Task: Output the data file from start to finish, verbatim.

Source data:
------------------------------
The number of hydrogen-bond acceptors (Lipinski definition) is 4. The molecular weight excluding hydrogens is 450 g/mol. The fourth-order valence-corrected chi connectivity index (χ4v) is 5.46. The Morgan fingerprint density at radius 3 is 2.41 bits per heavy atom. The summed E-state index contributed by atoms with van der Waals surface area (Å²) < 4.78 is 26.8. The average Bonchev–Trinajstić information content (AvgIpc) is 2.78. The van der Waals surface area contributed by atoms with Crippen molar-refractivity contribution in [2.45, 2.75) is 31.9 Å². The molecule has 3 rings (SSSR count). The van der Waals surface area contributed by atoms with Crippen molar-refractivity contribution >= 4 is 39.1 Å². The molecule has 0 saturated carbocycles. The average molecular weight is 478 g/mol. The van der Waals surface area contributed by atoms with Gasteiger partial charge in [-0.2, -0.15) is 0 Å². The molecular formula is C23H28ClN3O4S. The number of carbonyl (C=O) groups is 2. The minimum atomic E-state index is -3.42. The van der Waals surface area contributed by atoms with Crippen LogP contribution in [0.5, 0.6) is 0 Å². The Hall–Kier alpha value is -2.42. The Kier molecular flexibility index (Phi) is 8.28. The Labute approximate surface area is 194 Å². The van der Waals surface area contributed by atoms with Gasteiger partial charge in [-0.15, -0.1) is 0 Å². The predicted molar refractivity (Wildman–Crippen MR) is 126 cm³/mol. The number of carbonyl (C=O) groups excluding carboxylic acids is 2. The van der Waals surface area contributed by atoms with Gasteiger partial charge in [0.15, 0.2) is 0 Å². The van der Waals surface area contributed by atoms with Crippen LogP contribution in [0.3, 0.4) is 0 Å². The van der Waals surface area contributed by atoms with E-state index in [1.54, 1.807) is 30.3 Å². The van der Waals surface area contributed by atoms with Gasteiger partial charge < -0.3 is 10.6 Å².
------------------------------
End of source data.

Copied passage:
The number of hydrogen-bond acceptors (Lipinski definition) is 4. The molecular weight excluding hydrogens is 450 g/mol. The fourth-order valence-corrected chi connectivity index (χ4v) is 5.46. The Morgan fingerprint density at radius 3 is 2.41 bits per heavy atom. The summed E-state index contributed by atoms with van der Waals surface area (Å²) < 4.78 is 26.8. The average Bonchev–Trinajstić information content (AvgIpc) is 2.78. The van der Waals surface area contributed by atoms with Crippen molar-refractivity contribution in [2.45, 2.75) is 31.9 Å². The molecule has 3 rings (SSSR count). The van der Waals surface area contributed by atoms with Crippen molar-refractivity contribution >= 4 is 39.1 Å². The molecule has 0 saturated carbocycles. The average molecular weight is 478 g/mol. The van der Waals surface area contributed by atoms with Gasteiger partial charge in [-0.2, -0.15) is 0 Å². The molecular formula is C23H28ClN3O4S. The number of carbonyl (C=O) groups is 2. The minimum atomic E-state index is -3.42. The van der Waals surface area contributed by atoms with Crippen LogP contribution in [0.5, 0.6) is 0 Å². The Hall–Kier alpha value is -2.42. The Kier molecular flexibility index (Phi) is 8.28. The Labute approximate surface area is 194 Å². The van der Waals surface area contributed by atoms with Gasteiger partial charge in [-0.15, -0.1) is 0 Å². The predicted molar refractivity (Wildman–Crippen MR) is 126 cm³/mol. The number of carbonyl (C=O) groups excluding carboxylic acids is 2. The van der Waals surface area contributed by atoms with Gasteiger partial charge in [0.15, 0.2) is 0 Å². The van der Waals surface area contributed by atoms with Crippen LogP contribution in [0.3, 0.4) is 0 Å². The van der Waals surface area contributed by atoms with E-state index in [1.54, 1.807) is 30.3 Å². The van der Waals surface area contributed by atoms with Gasteiger partial charge < -0.3 is 10.6 Å².